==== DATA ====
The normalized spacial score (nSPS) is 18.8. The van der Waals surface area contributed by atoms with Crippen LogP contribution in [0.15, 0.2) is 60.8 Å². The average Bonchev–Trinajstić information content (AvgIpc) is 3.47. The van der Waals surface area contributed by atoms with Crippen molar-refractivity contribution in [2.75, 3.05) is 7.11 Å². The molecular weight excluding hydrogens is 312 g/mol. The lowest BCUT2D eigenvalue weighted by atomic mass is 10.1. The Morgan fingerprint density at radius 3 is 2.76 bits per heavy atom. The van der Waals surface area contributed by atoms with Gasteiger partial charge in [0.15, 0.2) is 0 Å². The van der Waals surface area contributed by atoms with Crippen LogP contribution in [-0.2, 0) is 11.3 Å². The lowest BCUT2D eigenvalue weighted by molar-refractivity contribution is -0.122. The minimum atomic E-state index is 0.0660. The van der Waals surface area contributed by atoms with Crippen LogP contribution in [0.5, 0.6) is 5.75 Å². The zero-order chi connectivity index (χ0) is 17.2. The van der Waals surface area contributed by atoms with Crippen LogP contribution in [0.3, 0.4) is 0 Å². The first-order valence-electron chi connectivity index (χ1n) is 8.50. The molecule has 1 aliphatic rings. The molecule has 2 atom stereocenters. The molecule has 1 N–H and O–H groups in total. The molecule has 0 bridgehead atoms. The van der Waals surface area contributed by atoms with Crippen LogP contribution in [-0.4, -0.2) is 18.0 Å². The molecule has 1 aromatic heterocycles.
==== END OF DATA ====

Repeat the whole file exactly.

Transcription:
The normalized spacial score (nSPS) is 18.8. The van der Waals surface area contributed by atoms with Crippen LogP contribution in [0.15, 0.2) is 60.8 Å². The average Bonchev–Trinajstić information content (AvgIpc) is 3.47. The van der Waals surface area contributed by atoms with Crippen molar-refractivity contribution in [2.75, 3.05) is 7.11 Å². The molecular weight excluding hydrogens is 312 g/mol. The lowest BCUT2D eigenvalue weighted by atomic mass is 10.1. The Morgan fingerprint density at radius 3 is 2.76 bits per heavy atom. The van der Waals surface area contributed by atoms with Gasteiger partial charge in [0.15, 0.2) is 0 Å². The van der Waals surface area contributed by atoms with Crippen LogP contribution in [-0.2, 0) is 11.3 Å². The lowest BCUT2D eigenvalue weighted by molar-refractivity contribution is -0.122. The minimum atomic E-state index is 0.0660. The van der Waals surface area contributed by atoms with Crippen LogP contribution in [0.5, 0.6) is 5.75 Å². The zero-order chi connectivity index (χ0) is 17.2. The van der Waals surface area contributed by atoms with Crippen LogP contribution in [0.3, 0.4) is 0 Å². The first-order valence-electron chi connectivity index (χ1n) is 8.50. The molecule has 1 aliphatic rings. The molecule has 2 atom stereocenters. The molecule has 1 N–H and O–H groups in total. The molecule has 0 bridgehead atoms. The van der Waals surface area contributed by atoms with Crippen LogP contribution in [-0.4, -0.2) is 18.0 Å². The molecule has 1 aromatic heterocycles.